By Blaise Jones
Sharks are apex predators; they sit atop of the food chain with no other animals regularly preying upon them. In fact, the only predatory threats that face an adult shark are carnivorous whales like orcas, human fishermen, and bigger sharks.
But how does being an apex predator keep the environment healthy? It turns out that having too much of a good thing can very easily become a bad thing. Sharks and other apex predators keep the populations of their prey animals – nearly the entire ocean’s population – balanced.
Without apex predators ecosystems can undergo a catastrophic series of events known as a “trophic cascade.”
A trophic cascade happens when the top predator in an environment is removed, allowing their prey to experience rapid growth (since they aren’t being eaten), which in turn leads to a massive reduction in their prey, which then alters the food web throughout the entire region.
Most fish species are biologically programmed to consume as many resources and produce as many babies as they can as quickly as possible. This is because these animals have high infant mortality, leaving only a fraction of those born to reach adulthood. However, if you take off one of their major stressors, in this case predation, their odds of reaching adulthood increase significantly. In cases where apex predators like sharks have been completely removed their prey reproduced in such huge numbers that they completely strip their ecosystems barren, killing off all of the other animals living there as well.
This not only makes life more difficult for marine life, it hurts humans as well. A reduction in shark populations all along the Atlantic coast of North America triggered a boom in stingray populations. Large predatory sharks such as bull, tiger, and great whites normally preyed upon these stingrays, keeping their populations in check. Researchers discovered that all 11 predatory sharks in the north Atlantic that preyed up stingrays, most notably the cownose stingray, experienced population declines in the late 20th century and into the 21st century. The reduction in shark populations over the past 30 years allowed the stingrays to overpopulate along the coast. As a result, scallop industries alone the Atlantic coast perished since scallops are one of the favorite foods for cownose stingrays.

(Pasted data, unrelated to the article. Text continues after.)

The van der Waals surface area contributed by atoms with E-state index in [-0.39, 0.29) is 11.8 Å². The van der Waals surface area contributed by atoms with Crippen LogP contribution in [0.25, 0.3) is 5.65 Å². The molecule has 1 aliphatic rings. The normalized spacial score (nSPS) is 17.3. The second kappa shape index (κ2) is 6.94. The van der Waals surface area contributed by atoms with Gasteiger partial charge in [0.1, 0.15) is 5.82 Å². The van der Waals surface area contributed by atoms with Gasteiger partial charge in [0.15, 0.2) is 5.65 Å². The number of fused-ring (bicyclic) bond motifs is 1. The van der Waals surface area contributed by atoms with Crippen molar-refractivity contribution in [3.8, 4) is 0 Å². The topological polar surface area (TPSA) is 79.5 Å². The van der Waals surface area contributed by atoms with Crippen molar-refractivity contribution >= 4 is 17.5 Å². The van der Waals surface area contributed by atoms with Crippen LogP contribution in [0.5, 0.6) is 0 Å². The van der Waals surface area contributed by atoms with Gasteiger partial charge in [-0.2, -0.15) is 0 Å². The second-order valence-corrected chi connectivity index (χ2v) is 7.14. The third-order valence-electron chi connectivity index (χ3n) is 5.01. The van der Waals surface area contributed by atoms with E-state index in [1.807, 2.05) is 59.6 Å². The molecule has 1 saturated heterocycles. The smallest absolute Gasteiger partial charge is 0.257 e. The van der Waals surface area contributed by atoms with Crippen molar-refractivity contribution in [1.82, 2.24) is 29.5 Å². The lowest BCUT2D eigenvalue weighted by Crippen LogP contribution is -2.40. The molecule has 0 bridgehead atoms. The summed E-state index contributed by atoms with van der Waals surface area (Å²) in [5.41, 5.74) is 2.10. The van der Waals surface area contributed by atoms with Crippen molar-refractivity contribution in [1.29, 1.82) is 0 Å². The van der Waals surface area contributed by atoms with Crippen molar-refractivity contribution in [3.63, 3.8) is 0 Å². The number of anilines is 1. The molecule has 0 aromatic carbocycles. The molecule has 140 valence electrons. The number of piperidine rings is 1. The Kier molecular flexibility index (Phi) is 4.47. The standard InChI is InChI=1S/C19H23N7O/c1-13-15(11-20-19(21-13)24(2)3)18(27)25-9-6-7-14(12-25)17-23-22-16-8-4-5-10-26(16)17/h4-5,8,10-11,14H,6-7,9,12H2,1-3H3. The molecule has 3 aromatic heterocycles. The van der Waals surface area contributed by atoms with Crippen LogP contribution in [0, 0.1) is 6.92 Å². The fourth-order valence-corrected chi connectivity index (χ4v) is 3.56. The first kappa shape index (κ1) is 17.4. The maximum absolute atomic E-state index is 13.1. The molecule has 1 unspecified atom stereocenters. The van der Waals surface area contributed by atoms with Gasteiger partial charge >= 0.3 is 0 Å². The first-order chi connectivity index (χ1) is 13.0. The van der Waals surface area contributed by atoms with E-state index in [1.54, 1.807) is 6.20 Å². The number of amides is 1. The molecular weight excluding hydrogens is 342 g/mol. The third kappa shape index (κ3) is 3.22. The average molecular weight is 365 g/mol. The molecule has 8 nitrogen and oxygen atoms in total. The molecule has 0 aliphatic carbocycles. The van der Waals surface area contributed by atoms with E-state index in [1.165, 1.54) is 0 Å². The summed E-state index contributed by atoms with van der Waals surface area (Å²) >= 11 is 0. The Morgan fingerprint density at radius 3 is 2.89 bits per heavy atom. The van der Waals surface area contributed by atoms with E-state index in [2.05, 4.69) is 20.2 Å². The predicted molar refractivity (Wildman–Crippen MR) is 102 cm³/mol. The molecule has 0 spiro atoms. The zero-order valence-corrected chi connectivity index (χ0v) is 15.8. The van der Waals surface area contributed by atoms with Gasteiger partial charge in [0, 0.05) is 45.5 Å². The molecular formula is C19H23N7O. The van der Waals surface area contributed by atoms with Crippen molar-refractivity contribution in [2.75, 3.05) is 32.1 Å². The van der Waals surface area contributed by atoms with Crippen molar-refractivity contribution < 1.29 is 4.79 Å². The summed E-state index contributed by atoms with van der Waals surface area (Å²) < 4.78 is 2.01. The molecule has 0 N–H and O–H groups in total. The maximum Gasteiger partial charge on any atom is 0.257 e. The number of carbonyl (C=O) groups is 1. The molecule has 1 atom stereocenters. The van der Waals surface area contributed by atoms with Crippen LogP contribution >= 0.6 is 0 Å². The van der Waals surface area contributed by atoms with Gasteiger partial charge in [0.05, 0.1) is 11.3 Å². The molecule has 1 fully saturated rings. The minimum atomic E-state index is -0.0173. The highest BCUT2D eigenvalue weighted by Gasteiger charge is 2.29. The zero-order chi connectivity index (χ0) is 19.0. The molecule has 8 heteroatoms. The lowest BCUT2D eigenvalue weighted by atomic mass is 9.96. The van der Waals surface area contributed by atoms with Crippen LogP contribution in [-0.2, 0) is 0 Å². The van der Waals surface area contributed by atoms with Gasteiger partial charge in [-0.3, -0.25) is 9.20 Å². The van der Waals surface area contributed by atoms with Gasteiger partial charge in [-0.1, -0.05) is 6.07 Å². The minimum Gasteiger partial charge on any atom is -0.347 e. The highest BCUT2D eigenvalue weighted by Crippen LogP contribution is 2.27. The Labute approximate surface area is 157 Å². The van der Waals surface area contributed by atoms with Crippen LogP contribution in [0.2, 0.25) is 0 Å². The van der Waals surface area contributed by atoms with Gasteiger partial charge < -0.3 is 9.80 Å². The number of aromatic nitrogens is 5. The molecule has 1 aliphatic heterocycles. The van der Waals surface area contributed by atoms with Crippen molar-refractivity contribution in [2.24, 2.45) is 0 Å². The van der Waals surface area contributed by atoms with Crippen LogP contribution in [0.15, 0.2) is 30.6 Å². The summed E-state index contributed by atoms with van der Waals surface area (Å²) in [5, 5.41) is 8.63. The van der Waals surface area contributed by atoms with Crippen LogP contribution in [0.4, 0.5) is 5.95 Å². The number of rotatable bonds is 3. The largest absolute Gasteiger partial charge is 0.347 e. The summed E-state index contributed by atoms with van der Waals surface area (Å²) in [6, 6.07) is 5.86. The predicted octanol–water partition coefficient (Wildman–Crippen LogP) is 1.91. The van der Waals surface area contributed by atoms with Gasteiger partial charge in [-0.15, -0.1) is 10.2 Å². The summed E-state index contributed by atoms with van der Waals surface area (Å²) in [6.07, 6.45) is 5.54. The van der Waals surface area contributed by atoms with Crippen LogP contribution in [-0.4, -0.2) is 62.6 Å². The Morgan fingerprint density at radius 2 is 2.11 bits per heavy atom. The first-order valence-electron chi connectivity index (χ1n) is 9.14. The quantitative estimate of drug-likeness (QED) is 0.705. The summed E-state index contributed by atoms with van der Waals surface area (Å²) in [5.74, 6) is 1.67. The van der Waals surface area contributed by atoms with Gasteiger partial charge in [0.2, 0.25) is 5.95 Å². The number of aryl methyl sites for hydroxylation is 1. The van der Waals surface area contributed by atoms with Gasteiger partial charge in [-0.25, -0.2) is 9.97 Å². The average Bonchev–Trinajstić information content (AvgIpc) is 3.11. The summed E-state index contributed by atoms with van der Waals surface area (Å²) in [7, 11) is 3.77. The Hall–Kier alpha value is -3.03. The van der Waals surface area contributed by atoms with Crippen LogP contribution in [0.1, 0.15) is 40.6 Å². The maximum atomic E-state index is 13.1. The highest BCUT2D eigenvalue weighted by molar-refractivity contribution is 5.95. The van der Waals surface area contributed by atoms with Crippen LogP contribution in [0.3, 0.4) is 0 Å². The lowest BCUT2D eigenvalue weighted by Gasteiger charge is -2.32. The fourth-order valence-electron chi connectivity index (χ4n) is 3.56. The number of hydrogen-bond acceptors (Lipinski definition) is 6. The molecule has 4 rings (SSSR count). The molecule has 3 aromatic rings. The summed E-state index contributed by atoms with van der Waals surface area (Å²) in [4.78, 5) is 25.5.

The trophic cascade caused by overhunting of predatory sharks allowed stingray populations to explode to the point that scallop industries were destroyed and in 2004 North Carolina officials were forced to shut down scallop harvesting that had thrived in the region for more than a century.
No Fish Hospice
Not only do sharks keep the normal populations of fish in check, they also keep them healthy. While sharks are efficient hunters, they’re practical ones as well, preferring to prey on sick and injured animals. By selectively hunting the old, sick, and weak members of their prey’s populations, sharks are unintentionally ensuring that those populations stay healthy. The sick fish do not spread their diseases to the healthy populations. The old fish are removed, allowing younger fish to take better advantage of resources. This constant cycling out of the old for the new encourages population genetics to remain dynamic, allowing the population to remain flexible in the face of unanticipated disasters.
This is also encouraged by the sharks focusing on the weak fish. The injured fish are easily recognized by the opposite sex as being weak, which dissuades members of the opposite sex from reproducing with them. By removing these fish sharks remove a potential resource competitor from the healthier fish, allowing them to flourish and increasing their odds of reproducing.
So while it may seem like sharks only take from their ecosystems, their particular method of prey selection allows them to take only the perfect amount, leaving their ecosystems in a harmonious balance.
“The Encyclopedia of Sharks” by Steve Parker
“Sharks: The Animal Answer Guide” by George H. Burgess and Gene Helfman
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